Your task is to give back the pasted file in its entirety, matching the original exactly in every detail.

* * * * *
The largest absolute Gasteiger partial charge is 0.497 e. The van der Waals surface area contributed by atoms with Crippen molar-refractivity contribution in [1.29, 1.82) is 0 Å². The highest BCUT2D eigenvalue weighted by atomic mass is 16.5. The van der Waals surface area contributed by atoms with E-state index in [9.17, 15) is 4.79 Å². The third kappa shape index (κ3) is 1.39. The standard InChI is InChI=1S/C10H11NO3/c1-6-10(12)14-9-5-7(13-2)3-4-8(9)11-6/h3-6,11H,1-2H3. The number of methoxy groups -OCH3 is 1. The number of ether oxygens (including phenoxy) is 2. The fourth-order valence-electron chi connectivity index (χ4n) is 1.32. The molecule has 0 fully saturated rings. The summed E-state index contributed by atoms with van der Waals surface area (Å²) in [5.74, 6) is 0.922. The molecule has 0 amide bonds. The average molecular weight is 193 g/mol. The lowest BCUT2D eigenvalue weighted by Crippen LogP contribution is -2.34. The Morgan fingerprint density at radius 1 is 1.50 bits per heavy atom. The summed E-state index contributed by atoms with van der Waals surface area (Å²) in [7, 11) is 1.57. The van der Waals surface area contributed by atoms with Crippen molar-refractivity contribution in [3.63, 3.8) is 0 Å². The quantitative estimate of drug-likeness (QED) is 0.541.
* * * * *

The largest absolute Gasteiger partial charge is 0.497 e. The van der Waals surface area contributed by atoms with Crippen molar-refractivity contribution in [1.29, 1.82) is 0 Å². The highest BCUT2D eigenvalue weighted by atomic mass is 16.5. The van der Waals surface area contributed by atoms with E-state index in [9.17, 15) is 4.79 Å². The third kappa shape index (κ3) is 1.39. The standard InChI is InChI=1S/C10H11NO3/c1-6-10(12)14-9-5-7(13-2)3-4-8(9)11-6/h3-6,11H,1-2H3. The number of methoxy groups -OCH3 is 1. The number of ether oxygens (including phenoxy) is 2. The fourth-order valence-electron chi connectivity index (χ4n) is 1.32. The molecule has 0 fully saturated rings. The summed E-state index contributed by atoms with van der Waals surface area (Å²) in [5.74, 6) is 0.922. The molecule has 0 amide bonds. The average molecular weight is 193 g/mol. The lowest BCUT2D eigenvalue weighted by Crippen LogP contribution is -2.34. The Morgan fingerprint density at radius 1 is 1.50 bits per heavy atom. The summed E-state index contributed by atoms with van der Waals surface area (Å²) in [7, 11) is 1.57. The van der Waals surface area contributed by atoms with Crippen molar-refractivity contribution in [3.63, 3.8) is 0 Å². The quantitative estimate of drug-likeness (QED) is 0.541.